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George andrako, et al v. United States Steel Corporation

March 9, 2011

GEORGE ANDRAKO, ET AL.,
PLAINTIFFS,
v.
UNITED STATES STEEL CORPORATION,
DEFENDANT.



The opinion of the court was delivered by: Ambrose, Senior District Judge

OPINION AND ORDER OF COURT

Plaintiffs brought this collective action against their employer, Defendant United States Steel Corporation ("U.S. Steel" or "Defendant"), under the Fair Labor Standards Act ("FLSA"), 29 U.S.C. § 201, et seq. Currently, Plaintiffs seek compensation for time spent walking to and from their workstations after donning and before doffing (i.e., putting on and taking off) certain protective gear. Pending before me is Defendant‟s Motion to Decertify the Collective Action Under 29 U.S.C. § 216(b) (Docket No. 493). For the reasons set forth below, the Motion is denied.

I. INTRODUCTION

A. Factual History

Plaintiffs George Andrako, Mark Bruce, and John McCormick (the "named Plaintiffs") are hourly employees at a Clairton, Pennsylvania coke manufacturing plant owned and operated by Defendant U.S. Steel (AClairton Coke Plant@). The approximately 1,250 production and maintenance employees at the Clairton Coke Plant, including the named Plaintiffs, are represented by the United Steelworkers of America, AFL-CIO-CLC (AUSWA@) and are members of USWA Local Union 1557.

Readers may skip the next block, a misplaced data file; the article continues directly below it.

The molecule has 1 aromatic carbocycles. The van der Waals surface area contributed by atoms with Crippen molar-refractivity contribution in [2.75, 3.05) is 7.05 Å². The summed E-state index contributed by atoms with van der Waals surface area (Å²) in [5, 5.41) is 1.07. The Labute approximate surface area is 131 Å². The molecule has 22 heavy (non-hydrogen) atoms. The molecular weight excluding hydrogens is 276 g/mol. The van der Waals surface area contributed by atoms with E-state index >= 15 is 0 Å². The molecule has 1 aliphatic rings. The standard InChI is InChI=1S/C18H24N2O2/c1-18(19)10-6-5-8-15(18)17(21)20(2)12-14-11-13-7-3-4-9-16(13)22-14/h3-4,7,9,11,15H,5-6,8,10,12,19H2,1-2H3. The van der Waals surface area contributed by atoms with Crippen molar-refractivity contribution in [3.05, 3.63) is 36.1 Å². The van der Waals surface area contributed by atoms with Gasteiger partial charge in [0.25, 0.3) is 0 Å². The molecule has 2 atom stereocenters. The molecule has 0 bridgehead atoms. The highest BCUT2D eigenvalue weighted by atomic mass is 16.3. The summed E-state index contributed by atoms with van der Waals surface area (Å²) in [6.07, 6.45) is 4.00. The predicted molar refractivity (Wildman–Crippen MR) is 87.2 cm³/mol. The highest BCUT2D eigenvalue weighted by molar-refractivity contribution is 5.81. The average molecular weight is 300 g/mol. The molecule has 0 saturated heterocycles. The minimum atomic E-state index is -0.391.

Since November 30, 2004, U.S. Steel has operated up to five Clairton Coke Plant batteries, where coal is baked into coke that is used in steelmaking. The batteries are designated B Battery, 1-3 Battery, 7-9 Battery, 13-15 Battery, and 19-20 Battery. See Docket No. 52-1 (Declaration of Preston Henderson), ¶ 6. Under existing OSHA regulations, employees who work in a regulated area are required to wear protective clothing and shower at the conclusion of their work. See id. ¶¶ 26, 43-44. Employees who work, or who may work, in a regulated area include those who work in coke production at batteries, certain battery preservation employees, and some maintenance employees. See Docket No. 74 (Additional Declaration of Preston Henderson), ¶¶ 10-12.

Many employees who don, doff, and shower do so at one of three locker rooms located within the Clairton Coke Plant: the Maple locker room (near the Maple gate), the Wabash locker room (near the Wabash gate), and the centrally-located Women‟s locker room. See id. ¶ 17. At the beginning of their scheduled shifts, employees assigned to work on the batteries currently report to a non-regulated area such as a lunchroom or office, where they participate in a "safety huddle" to discuss various safety issues before beginning their production assignments for the shift. These mandatory safety huddles occur after the workers don their protective gear and walk to the area where they work and last from a few minutes up to 15 minutes.Following the safety huddle, workers proceed to their assigned work stations. After completion of their work duties, battery workers travel back from their assigned work stations to their locker rooms, where they doff and shower.